CSS?

CSS, or Cascading Style Sheets, is a language used to modify the appearance and layout of a web page. It's a declarative language, meaning that you write CSS in the form of rules like "all headings should be bold" and the browser does all the work of finding all of the headings in an HTML document and making sure that they're rendered in bold type.

Anatomy of a CSS Rule

The basic syntax for CSS is pretty simple. Here's an example CSS rule that makes the browser render all <h1> elements in bold type:

h1 {
  font-weight: bold;
}

You can see that there are two required elements for a CSS rule: a selector (h1 in this case) that specifies what things on a page that the rule should apply to, and a declaration block (The part in between the {}) that lists all of the styles those things should have.

Selectors

Selectors are the building blocks of a CSS file - they allow you to "target" the things you want to change the appearance of in your CSS rule. Here are some of the most common selectors:

  • element selectors match all instances of a certain type of HTML element. For example, the following CSS would cause all links on a page to be underlined:

    a {
      text-decoration: underline;
    }
    
  • class selectors match all of the elements with a certain class attribute. For example, the following CSS would cause all elements with the attribute class="background-purple" to be given a purple background:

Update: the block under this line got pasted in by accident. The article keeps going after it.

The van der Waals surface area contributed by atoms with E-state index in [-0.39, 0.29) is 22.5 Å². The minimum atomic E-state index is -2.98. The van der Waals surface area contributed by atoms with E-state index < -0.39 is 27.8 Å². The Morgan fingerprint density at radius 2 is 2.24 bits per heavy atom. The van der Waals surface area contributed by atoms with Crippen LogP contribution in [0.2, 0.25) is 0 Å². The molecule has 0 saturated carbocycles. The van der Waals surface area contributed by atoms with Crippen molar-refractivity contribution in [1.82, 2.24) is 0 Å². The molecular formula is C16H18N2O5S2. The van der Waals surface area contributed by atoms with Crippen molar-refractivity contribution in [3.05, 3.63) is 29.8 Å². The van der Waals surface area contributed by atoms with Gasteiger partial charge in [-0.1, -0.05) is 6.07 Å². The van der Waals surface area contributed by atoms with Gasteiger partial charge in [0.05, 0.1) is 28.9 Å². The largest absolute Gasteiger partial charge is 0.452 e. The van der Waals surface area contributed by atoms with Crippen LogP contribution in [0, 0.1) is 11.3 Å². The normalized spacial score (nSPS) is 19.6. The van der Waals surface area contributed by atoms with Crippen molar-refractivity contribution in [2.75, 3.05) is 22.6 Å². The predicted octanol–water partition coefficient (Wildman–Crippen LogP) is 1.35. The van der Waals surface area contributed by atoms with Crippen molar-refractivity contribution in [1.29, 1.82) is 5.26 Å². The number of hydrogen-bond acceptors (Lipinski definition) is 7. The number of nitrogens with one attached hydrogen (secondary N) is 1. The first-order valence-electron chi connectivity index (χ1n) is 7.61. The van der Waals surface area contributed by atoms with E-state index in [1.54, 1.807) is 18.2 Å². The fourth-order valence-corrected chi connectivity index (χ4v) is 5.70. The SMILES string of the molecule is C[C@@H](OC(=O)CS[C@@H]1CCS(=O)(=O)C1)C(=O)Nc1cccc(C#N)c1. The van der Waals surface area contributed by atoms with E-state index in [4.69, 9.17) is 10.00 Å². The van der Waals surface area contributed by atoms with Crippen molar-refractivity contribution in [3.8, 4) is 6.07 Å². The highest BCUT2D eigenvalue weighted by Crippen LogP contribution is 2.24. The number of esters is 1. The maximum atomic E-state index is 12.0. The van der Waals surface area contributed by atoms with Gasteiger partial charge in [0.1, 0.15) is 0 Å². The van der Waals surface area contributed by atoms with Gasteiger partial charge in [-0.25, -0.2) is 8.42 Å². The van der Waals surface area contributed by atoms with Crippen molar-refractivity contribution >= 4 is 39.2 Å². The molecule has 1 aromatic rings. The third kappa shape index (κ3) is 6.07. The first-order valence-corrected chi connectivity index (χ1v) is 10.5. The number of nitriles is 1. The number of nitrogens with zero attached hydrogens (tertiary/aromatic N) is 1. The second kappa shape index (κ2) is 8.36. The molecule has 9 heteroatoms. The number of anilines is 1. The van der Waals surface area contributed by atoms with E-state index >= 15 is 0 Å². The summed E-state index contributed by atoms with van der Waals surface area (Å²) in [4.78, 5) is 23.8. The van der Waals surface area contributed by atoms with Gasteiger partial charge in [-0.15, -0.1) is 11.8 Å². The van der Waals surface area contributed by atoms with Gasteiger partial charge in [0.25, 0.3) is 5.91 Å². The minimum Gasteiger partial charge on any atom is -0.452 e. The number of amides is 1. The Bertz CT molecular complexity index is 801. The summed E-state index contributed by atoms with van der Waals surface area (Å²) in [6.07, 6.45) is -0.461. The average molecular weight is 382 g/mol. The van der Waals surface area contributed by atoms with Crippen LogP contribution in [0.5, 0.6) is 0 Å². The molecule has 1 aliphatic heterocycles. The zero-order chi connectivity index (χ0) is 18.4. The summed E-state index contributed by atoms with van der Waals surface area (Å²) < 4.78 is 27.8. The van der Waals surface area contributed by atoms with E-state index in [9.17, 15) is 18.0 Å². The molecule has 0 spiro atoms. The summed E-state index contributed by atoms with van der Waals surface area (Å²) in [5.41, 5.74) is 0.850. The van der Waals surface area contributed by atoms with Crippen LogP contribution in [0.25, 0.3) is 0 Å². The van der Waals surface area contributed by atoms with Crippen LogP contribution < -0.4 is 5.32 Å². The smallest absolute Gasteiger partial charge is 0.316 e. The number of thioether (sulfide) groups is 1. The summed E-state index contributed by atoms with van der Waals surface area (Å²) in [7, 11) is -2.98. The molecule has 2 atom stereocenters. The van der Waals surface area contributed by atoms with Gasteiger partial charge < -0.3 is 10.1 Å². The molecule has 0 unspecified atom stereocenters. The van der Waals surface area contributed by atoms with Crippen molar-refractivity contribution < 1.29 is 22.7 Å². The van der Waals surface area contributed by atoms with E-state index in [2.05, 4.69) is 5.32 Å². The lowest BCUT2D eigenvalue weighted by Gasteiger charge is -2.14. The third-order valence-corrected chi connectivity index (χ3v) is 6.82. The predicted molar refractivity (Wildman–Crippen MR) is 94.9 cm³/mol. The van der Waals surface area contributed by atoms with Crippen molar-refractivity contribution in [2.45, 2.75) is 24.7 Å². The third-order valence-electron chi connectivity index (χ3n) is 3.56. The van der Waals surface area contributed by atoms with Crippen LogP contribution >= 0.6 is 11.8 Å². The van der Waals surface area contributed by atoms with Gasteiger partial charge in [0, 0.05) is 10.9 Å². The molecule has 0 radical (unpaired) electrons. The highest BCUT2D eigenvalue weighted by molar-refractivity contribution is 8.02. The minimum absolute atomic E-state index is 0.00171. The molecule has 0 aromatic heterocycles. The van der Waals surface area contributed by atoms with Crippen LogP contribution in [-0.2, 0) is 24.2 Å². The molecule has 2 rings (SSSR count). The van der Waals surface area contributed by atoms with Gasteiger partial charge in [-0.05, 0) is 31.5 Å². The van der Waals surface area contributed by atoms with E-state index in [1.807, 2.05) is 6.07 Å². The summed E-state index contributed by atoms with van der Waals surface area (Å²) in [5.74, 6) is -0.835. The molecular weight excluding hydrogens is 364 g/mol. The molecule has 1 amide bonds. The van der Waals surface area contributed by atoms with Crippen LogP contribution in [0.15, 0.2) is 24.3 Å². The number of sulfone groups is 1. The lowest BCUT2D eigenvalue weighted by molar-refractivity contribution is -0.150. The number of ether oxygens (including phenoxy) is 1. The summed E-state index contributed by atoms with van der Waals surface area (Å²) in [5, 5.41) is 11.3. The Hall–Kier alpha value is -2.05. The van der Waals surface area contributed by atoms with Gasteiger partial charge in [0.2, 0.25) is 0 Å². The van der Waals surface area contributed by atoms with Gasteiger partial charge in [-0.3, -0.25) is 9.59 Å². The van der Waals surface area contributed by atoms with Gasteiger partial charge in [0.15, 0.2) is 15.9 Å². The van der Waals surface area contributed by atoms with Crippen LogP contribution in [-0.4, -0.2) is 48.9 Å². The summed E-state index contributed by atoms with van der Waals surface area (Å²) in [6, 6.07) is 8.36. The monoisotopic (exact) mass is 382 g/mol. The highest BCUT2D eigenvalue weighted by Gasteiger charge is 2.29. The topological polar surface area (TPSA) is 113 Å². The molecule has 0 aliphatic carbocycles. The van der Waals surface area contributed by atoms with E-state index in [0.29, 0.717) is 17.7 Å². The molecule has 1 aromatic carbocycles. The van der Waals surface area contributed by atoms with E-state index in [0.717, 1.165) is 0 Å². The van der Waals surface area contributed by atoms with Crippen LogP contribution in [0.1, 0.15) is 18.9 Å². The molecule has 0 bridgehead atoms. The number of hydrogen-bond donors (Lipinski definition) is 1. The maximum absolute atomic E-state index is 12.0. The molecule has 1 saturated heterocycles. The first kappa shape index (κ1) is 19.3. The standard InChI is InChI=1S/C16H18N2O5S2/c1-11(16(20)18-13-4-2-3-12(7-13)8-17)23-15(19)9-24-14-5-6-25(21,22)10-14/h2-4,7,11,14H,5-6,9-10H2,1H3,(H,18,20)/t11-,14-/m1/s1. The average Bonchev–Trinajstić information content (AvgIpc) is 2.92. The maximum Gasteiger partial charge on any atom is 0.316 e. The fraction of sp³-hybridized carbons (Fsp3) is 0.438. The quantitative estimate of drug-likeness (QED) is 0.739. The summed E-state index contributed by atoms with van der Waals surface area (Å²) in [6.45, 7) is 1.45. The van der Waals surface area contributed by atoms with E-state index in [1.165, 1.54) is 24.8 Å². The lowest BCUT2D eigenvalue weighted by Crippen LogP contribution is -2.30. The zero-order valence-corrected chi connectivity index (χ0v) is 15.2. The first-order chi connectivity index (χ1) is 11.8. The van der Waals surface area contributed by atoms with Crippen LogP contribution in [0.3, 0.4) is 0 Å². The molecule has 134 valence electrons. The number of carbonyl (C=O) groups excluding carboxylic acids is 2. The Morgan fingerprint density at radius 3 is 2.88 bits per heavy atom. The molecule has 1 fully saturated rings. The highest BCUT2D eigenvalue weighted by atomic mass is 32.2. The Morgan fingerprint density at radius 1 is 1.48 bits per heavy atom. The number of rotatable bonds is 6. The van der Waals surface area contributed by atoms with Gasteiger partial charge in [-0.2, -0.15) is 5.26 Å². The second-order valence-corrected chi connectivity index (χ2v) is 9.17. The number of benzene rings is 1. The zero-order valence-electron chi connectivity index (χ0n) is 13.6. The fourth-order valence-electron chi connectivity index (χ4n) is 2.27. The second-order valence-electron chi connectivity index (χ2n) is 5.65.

.background-purple {
      background-color: #9b59b6;
    }
    
  • id selectors match a single element on the page using a predefined id attribute (ids can only be used once, unlike classes). For example, the following CSS for double spaced lines would only apply to a single element with id="main-header":

    #main-header {
      line-height: 2;
    }
    

for a more in-depth explanation of selectors, including how you can chain them together to create more complicated rules, see this css-tricks article.

Declarations

Declarations are kind of like the CSS version of paint, allowing you to apply all kinds of effects and transformations to a document. You've already seen some examples of declarations which change a document's fonts, typesetting, and backgrounds.

CSS declarations take the form of a property followed by a : and a value.

There are a lot of CSS properties that can be used in declarations, and we're not going to go too in-depth on all of those properties in this class. My recommendation is to either google what you are trying to do (i.e. "how to make text italic in css"), or find a website that does the same thing and use your browser's debugging tools to see how they've done it.

CSS Reference Materials

Some good sites to look for info when you're working with CSS are: - The MDN CSS Hub for tutorials, examples, and documentation. - The MDN Reference Page for an index of available CSS properties. - The Selectors Article for help with selector syntax, prioritization, and chaining.

A quick note: technically, CSS can be used to style any type of XML-based document (for example, SVG files can be styled with CSS). However, the most common use for CSS is to apply styles to HTML.